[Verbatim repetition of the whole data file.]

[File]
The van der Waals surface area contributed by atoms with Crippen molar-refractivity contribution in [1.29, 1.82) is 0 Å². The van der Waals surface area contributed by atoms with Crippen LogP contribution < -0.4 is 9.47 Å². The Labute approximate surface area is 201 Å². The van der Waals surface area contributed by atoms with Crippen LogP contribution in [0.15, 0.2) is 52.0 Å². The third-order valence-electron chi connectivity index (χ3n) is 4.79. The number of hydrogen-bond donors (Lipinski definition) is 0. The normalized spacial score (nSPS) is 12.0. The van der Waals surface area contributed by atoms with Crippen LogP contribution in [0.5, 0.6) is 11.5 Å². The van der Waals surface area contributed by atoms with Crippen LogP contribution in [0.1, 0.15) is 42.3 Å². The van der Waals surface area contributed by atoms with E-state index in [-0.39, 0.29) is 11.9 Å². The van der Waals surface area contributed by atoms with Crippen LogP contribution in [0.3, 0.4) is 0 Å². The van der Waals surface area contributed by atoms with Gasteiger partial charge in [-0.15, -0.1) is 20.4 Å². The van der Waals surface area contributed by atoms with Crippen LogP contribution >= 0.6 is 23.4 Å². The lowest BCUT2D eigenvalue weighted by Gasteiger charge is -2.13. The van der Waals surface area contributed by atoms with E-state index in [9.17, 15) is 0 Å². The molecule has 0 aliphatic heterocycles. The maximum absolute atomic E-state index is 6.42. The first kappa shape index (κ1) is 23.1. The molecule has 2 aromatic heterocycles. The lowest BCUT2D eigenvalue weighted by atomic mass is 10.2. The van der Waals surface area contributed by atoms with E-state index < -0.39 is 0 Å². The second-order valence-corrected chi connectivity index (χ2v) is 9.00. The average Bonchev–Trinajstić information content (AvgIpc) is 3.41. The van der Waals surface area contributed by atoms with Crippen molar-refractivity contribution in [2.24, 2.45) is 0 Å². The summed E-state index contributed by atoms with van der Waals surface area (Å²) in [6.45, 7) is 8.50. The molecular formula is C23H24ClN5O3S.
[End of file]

The van der Waals surface area contributed by atoms with Crippen molar-refractivity contribution in [1.29, 1.82) is 0 Å². The van der Waals surface area contributed by atoms with Crippen LogP contribution < -0.4 is 9.47 Å². The Labute approximate surface area is 201 Å². The van der Waals surface area contributed by atoms with Crippen LogP contribution in [0.15, 0.2) is 52.0 Å². The third-order valence-electron chi connectivity index (χ3n) is 4.79. The number of hydrogen-bond donors (Lipinski definition) is 0. The normalized spacial score (nSPS) is 12.0. The van der Waals surface area contributed by atoms with Crippen LogP contribution in [0.5, 0.6) is 11.5 Å². The van der Waals surface area contributed by atoms with Crippen LogP contribution in [0.1, 0.15) is 42.3 Å². The van der Waals surface area contributed by atoms with E-state index in [-0.39, 0.29) is 11.9 Å². The van der Waals surface area contributed by atoms with Crippen LogP contribution in [0.3, 0.4) is 0 Å². The van der Waals surface area contributed by atoms with Gasteiger partial charge in [-0.15, -0.1) is 20.4 Å². The van der Waals surface area contributed by atoms with Crippen LogP contribution >= 0.6 is 23.4 Å². The lowest BCUT2D eigenvalue weighted by Gasteiger charge is -2.13. The van der Waals surface area contributed by atoms with E-state index in [9.17, 15) is 0 Å². The molecule has 0 aliphatic heterocycles. The maximum absolute atomic E-state index is 6.42. The first kappa shape index (κ1) is 23.1. The molecule has 2 aromatic heterocycles. The lowest BCUT2D eigenvalue weighted by atomic mass is 10.2. The van der Waals surface area contributed by atoms with E-state index < -0.39 is 0 Å². The second-order valence-corrected chi connectivity index (χ2v) is 9.00. The average Bonchev–Trinajstić information content (AvgIpc) is 3.41. The van der Waals surface area contributed by atoms with Crippen molar-refractivity contribution in [2.24, 2.45) is 0 Å². The summed E-state index contributed by atoms with van der Waals surface area (Å²) in [6.45, 7) is 8.50. The molecular formula is C23H24ClN5O3S.